Hundreds march in capital’s 13th Gay Pride parade
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Hundreds march in capital’s 13th Gay Pride parade

Jerusalem event was postponed twice because of IDF’s 50-day offensive in the Gaza Strip

  • Marching along a main street in Jerusalem during the annual Gay Pride parade, on September 18, 2014. (photo credit: Hadas Parush/Flash90)
    Marching along a main street in Jerusalem during the annual Gay Pride parade, on September 18, 2014. (photo credit: Hadas Parush/Flash90)
  • The annual Jerusalem Gay Pride, September 18, 2014 (photo credit: Hadas Parush/Flash90)
    The annual Jerusalem Gay Pride, September 18, 2014 (photo credit: Hadas Parush/Flash90)
  • Participants of the Jerusalem Gay Pride parade kiss, September 18, 2014 (photo credit: Hadas Parush/Flash90)
    Participants of the Jerusalem Gay Pride parade kiss, September 18, 2014 (photo credit: Hadas Parush/Flash90)

Hundreds of gay, lesbian, bisexual, transsexual, queer and straight Jerusalemites marched through the streets of the capital Thursday during the city’s 13th annual Gay Pride parade, which had been postponed twice in light of the Israel Defense Forces’ 50-day offensive in the Gaza Strip.

The march, which was sponsored by the Jerusalem Open House — the most prominent LGBTQ activist organization in the capital — began at 5 p.m. in Jerusalem’s Liberty Bell Park, and ended in Independence Park.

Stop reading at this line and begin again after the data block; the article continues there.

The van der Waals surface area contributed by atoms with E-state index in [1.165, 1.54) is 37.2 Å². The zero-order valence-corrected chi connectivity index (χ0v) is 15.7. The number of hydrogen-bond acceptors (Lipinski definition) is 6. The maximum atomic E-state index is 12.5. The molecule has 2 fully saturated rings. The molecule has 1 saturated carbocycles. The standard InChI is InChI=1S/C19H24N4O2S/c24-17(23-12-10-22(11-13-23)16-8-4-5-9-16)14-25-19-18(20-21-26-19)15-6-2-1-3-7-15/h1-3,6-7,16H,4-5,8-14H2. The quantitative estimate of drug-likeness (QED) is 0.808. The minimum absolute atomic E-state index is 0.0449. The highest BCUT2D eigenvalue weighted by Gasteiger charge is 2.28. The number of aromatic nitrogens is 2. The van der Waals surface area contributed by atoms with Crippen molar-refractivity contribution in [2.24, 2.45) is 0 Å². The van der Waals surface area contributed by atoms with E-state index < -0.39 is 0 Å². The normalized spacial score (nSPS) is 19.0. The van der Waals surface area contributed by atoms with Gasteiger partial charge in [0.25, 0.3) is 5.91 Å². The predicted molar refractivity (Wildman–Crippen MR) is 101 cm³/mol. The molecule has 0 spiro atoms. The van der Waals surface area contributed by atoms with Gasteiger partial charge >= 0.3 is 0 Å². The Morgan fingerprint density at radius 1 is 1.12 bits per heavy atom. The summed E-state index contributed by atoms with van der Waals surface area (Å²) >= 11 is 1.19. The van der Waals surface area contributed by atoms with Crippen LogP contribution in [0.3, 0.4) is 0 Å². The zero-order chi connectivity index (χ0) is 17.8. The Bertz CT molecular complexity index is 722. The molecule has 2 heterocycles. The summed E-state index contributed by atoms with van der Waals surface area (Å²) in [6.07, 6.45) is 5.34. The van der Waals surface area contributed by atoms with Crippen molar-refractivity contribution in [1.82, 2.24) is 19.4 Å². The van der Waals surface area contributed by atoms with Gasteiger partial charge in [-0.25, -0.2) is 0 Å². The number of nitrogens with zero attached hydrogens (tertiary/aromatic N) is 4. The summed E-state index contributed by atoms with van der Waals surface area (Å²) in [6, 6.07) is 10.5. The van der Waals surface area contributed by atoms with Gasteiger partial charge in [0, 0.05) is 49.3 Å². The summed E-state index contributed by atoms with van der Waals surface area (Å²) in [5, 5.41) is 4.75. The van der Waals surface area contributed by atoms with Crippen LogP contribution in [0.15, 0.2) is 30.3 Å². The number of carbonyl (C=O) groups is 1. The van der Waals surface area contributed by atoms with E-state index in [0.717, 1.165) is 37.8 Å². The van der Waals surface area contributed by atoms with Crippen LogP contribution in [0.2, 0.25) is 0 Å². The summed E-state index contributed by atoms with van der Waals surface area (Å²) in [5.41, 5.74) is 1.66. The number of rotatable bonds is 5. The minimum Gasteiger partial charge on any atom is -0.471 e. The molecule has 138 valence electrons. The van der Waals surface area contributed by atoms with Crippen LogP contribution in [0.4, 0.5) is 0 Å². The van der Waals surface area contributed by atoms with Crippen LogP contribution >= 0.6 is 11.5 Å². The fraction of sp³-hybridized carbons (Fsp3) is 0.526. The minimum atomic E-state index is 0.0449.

Hundreds of police and Border Police officers secured the parade. The event, which traditionally boasts a noticeably less flamboyant crowd than its Tel Aviv counterpart, was attended by significantly fewer people than in previous years, activists said.

Some marchers contended that the low turnout was due to a controversial July 20 Facebook post published by Open House executive director Elinor Sidi, in which she called to burn down both the Knesset and Israel’s military headquarters, as well as for soldiers to disobey orders.

The post outraged some members of the LGBTQ community, who, in turn, used Facebook to call for her to resign. Citizens outside of the gay community were also disturbed by the post; Jerusalem Deputy Mayor Meir Turgeman filed a police complaint against Sidi, accusing her of inciting violence against the state.

Sidi apologized shortly after, and the board members of Open House released their own statement, in which they threw their support behind their director.

Debra Kamin contributed to this report.

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